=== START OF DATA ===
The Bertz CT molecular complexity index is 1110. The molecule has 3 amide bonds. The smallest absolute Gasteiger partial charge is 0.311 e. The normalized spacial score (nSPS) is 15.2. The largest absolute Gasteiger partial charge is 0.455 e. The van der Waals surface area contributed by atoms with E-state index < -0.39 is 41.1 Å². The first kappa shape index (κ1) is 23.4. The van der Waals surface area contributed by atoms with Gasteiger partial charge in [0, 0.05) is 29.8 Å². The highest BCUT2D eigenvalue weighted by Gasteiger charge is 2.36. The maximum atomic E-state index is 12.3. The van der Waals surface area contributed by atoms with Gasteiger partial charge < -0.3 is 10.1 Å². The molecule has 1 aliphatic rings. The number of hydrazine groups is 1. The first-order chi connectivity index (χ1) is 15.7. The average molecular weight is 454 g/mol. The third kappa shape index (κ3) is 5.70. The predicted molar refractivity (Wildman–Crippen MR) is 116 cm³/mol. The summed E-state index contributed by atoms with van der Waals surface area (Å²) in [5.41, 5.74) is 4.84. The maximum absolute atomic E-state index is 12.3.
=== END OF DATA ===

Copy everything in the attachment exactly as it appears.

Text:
The Bertz CT molecular complexity index is 1110. The molecule has 3 amide bonds. The smallest absolute Gasteiger partial charge is 0.311 e. The normalized spacial score (nSPS) is 15.2. The largest absolute Gasteiger partial charge is 0.455 e. The van der Waals surface area contributed by atoms with E-state index < -0.39 is 41.1 Å². The first kappa shape index (κ1) is 23.4. The van der Waals surface area contributed by atoms with Gasteiger partial charge in [0, 0.05) is 29.8 Å². The highest BCUT2D eigenvalue weighted by Gasteiger charge is 2.36. The maximum atomic E-state index is 12.3. The van der Waals surface area contributed by atoms with Gasteiger partial charge < -0.3 is 10.1 Å². The molecule has 1 aliphatic rings. The number of hydrazine groups is 1. The first-order chi connectivity index (χ1) is 15.7. The average molecular weight is 454 g/mol. The third kappa shape index (κ3) is 5.70. The predicted molar refractivity (Wildman–Crippen MR) is 116 cm³/mol. The summed E-state index contributed by atoms with van der Waals surface area (Å²) in [5.41, 5.74) is 4.84. The maximum absolute atomic E-state index is 12.3.